A few weeks ago we sent Eric Taylor, General Manager at Bottles, to Pinot Camp in Oregon. Oregon Pinot Camp is a three day immersion into the Oregon wine world. He had a blast and took amazing photos (and we got a week of peace & quiet). Check out our video and more photos below!
First day at the Argyle Winery
in Dundee, Oregon. Along with producing the classic Oregon Pinot Noir, Argyle winemakers also produce delicious Chardonnays and sparkling wines.
Lena, the 100-year old ghost that haunts the Argyle farmhouse, which doubles as a tasting room for guests!
Eric attended and video chatted the store* from the Oregon Chardonnay Alliance (ORCA
) Crab & Chardonnay Picnic.
The first day of Pinot Camp workshops started in Elk Cove Vineyards
with a walk through the valley and a history of the Oregon wine industry and Pinot Noir.
Goats roam around the vineyards and help keep the weeds and grass at bay.
He also attended a grape growing workshop where he learned about all of the manual labor that goes into producing quality grapes.
Above are the original Pinot Noir vines planted in Oregon from 1966 — still alive and kicking today!
Campers had a really interesting “Soil Into Wine” tasting with 6 different wines from the 3 types of soil in Willamette Valley: Volcanic, Marine Sedimentary, and Windblown.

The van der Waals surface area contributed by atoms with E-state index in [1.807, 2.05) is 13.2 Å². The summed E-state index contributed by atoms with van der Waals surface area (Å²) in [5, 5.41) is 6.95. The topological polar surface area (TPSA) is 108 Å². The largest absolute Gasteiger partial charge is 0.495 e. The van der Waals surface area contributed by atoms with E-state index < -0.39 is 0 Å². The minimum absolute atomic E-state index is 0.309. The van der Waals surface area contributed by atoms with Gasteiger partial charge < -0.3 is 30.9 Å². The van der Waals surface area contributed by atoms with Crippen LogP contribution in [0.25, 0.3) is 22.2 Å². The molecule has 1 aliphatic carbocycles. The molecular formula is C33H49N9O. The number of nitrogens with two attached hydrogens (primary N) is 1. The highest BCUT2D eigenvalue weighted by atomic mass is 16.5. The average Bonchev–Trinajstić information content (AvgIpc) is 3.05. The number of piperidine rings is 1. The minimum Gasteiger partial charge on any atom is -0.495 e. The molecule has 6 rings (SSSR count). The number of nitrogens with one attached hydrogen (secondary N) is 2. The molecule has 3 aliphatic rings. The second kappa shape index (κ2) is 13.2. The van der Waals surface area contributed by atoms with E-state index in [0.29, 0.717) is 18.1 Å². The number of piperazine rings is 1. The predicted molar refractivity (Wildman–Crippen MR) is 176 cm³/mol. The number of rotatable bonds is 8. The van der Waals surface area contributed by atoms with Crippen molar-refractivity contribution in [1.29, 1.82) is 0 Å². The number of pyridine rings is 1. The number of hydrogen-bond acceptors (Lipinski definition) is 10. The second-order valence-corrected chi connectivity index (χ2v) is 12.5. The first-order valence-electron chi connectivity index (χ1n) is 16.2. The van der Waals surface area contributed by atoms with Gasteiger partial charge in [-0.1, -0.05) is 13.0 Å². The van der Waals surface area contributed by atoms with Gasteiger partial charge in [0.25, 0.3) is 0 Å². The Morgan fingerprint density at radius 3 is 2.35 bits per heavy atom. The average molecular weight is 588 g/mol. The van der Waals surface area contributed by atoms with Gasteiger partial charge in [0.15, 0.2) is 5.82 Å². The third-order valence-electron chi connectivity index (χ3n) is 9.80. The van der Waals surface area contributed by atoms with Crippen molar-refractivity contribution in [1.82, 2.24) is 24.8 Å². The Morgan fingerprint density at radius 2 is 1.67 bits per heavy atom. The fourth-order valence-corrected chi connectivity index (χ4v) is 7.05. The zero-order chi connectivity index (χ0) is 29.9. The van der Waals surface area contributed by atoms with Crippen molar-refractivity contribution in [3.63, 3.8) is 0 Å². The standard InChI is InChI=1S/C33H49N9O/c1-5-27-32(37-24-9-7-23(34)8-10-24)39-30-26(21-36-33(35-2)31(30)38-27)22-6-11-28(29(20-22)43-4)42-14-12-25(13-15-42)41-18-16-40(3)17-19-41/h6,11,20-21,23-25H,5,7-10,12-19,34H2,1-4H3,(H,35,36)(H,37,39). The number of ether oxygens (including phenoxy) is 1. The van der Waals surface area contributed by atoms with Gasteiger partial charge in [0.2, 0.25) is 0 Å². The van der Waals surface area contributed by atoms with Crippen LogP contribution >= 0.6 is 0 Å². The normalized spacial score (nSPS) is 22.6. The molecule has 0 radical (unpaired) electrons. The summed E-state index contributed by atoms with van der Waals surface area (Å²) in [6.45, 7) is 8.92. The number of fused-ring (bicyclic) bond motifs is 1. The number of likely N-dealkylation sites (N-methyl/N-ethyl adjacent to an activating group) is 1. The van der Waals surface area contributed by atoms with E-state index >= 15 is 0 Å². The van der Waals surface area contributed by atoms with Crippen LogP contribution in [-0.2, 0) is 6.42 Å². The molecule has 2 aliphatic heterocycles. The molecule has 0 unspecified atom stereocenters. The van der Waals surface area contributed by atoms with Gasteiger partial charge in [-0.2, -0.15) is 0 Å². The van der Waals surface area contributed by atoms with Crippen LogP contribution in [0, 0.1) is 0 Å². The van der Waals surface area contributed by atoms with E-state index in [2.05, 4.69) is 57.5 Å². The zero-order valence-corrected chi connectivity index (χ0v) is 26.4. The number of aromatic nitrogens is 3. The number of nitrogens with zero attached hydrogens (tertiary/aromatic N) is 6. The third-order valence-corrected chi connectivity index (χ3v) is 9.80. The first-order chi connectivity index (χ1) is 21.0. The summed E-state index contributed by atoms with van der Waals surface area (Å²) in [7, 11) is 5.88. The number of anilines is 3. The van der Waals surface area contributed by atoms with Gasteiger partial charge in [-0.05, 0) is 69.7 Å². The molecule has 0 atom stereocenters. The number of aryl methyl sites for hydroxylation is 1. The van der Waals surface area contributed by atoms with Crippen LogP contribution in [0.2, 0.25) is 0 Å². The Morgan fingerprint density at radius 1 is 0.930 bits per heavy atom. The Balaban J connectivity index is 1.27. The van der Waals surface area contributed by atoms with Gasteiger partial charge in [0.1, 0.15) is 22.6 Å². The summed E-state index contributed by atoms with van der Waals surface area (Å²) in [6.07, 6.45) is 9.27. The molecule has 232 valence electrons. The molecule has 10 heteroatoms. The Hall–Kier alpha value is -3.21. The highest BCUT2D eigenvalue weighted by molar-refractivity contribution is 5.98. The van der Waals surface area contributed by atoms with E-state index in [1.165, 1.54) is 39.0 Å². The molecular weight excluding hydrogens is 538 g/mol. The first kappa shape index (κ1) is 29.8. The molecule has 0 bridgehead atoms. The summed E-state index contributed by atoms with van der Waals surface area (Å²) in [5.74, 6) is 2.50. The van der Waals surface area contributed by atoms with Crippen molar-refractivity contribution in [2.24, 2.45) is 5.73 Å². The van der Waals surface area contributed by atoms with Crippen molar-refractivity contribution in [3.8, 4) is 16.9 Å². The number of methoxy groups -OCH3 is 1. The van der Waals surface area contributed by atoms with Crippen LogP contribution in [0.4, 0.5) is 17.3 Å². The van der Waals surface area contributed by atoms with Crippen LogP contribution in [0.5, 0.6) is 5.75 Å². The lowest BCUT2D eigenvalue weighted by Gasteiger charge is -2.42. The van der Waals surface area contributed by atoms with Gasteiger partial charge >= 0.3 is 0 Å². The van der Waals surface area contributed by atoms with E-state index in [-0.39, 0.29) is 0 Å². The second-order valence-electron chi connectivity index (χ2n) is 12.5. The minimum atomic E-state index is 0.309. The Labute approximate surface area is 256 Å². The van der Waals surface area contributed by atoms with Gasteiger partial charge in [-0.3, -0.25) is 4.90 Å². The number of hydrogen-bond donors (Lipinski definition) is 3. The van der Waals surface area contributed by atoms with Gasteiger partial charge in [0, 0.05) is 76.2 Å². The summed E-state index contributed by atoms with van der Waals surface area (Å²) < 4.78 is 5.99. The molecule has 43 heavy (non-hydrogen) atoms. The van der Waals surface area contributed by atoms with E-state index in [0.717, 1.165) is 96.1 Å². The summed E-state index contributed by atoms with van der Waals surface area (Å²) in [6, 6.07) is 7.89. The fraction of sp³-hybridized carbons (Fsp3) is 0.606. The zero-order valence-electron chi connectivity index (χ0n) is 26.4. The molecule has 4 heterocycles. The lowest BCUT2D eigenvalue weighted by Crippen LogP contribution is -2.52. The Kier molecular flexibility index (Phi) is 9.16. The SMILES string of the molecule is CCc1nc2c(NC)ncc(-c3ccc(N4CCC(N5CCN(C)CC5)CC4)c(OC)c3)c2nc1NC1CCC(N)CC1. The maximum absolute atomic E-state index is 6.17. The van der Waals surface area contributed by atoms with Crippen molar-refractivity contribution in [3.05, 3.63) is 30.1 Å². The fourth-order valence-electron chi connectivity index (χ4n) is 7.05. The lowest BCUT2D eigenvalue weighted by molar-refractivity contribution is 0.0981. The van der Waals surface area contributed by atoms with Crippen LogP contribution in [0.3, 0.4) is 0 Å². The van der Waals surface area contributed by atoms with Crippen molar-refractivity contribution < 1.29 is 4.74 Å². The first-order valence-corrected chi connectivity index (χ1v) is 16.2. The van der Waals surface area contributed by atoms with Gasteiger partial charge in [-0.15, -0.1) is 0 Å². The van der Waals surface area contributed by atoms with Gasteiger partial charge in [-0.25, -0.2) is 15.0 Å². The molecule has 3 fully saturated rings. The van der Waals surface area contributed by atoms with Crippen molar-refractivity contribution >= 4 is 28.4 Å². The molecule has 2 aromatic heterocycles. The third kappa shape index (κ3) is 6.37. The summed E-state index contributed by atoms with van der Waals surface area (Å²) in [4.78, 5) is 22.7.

Each soil type leads to a different tasting Pinot Noir. Volcanic soil creates softer, more tannic wines with high-toned fruit aromas. Pinot from Marine Sedimentary soils are earthier with heavier tannins and darker fruit tones. Windblown soil (which is most common in the region) creates mixed berry, cedar and exotic spice flavor with a rounded tannin structure.
An example of Volcanic soil lead by winemaker Alex Sokol Blosser.
Campers tried oak aged wine and talked about closures; the cork versus screw cap debate. To test which was better, they tasted the same wine from 2005 – one corked and the other screw capped. Eric was shocked to find out that they were exactly the same, with hardly any difference!
On the last evening, Pinot Campers were treated to a traditional northwestern style Alderwood Salmon Bake at Stoller Vineyards.
Salmon is splayed out on wood frames so it will slow roast evenly over a large outdoor fire. It takes approximately one hour to bake completely, but is the tastiest, most unique flavored salmon around!
Of course we experience lots of rain, or “liquid sunshine” as it’s called in Willamette Valley.
Luckily Eric had his boots ready!
It was a truly enlightening experience! The wines were extraordinarily great throughout the region. The comradery and spirit of all the wineries was amazing. We will forever be a fan of Oregon wines!
Visit our wine store
in Providence for a great selection of Oregon wines!